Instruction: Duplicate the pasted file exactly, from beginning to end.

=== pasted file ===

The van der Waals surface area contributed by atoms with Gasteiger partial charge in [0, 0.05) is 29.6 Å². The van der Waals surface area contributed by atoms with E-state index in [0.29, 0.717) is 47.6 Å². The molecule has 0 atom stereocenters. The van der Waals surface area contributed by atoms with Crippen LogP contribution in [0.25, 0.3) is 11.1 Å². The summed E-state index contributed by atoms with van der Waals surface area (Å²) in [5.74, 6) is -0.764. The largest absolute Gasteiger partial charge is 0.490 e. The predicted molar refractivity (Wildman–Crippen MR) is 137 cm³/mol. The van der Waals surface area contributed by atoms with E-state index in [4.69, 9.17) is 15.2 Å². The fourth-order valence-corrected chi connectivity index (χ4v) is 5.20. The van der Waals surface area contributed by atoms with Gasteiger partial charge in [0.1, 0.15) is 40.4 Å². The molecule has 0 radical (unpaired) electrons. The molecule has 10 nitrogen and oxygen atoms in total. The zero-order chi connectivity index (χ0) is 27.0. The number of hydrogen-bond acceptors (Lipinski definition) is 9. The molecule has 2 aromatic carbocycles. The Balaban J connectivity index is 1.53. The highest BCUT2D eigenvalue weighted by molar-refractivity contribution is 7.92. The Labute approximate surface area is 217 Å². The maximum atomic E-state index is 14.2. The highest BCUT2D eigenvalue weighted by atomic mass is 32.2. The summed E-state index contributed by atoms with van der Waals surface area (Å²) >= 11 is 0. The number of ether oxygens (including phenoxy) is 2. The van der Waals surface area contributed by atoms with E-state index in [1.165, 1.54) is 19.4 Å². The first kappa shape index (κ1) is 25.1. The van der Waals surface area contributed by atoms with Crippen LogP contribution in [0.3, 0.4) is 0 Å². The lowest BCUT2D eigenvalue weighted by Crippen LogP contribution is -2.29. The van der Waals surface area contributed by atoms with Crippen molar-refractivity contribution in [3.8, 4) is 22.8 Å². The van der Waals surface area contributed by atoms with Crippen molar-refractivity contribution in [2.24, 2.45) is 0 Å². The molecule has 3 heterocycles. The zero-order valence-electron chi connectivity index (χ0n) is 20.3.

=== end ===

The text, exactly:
The van der Waals surface area contributed by atoms with Gasteiger partial charge in [0, 0.05) is 29.6 Å². The van der Waals surface area contributed by atoms with E-state index in [0.29, 0.717) is 47.6 Å². The molecule has 0 atom stereocenters. The van der Waals surface area contributed by atoms with Crippen LogP contribution in [0.25, 0.3) is 11.1 Å². The summed E-state index contributed by atoms with van der Waals surface area (Å²) in [5.74, 6) is -0.764. The largest absolute Gasteiger partial charge is 0.490 e. The predicted molar refractivity (Wildman–Crippen MR) is 137 cm³/mol. The van der Waals surface area contributed by atoms with E-state index in [4.69, 9.17) is 15.2 Å². The fourth-order valence-corrected chi connectivity index (χ4v) is 5.20. The van der Waals surface area contributed by atoms with Gasteiger partial charge in [0.1, 0.15) is 40.4 Å². The molecule has 0 radical (unpaired) electrons. The molecule has 10 nitrogen and oxygen atoms in total. The zero-order chi connectivity index (χ0) is 27.0. The number of hydrogen-bond acceptors (Lipinski definition) is 9. The molecule has 2 aromatic carbocycles. The Balaban J connectivity index is 1.53. The highest BCUT2D eigenvalue weighted by molar-refractivity contribution is 7.92. The Labute approximate surface area is 217 Å². The maximum atomic E-state index is 14.2. The highest BCUT2D eigenvalue weighted by atomic mass is 32.2. The summed E-state index contributed by atoms with van der Waals surface area (Å²) >= 11 is 0. The number of ether oxygens (including phenoxy) is 2. The van der Waals surface area contributed by atoms with E-state index in [1.165, 1.54) is 19.4 Å². The first kappa shape index (κ1) is 25.1. The van der Waals surface area contributed by atoms with Crippen LogP contribution in [0.3, 0.4) is 0 Å². The lowest BCUT2D eigenvalue weighted by Crippen LogP contribution is -2.29. The van der Waals surface area contributed by atoms with Crippen molar-refractivity contribution in [3.8, 4) is 22.8 Å². The van der Waals surface area contributed by atoms with Crippen molar-refractivity contribution in [2.24, 2.45) is 0 Å². The molecule has 3 heterocycles. The zero-order valence-electron chi connectivity index (χ0n) is 20.3.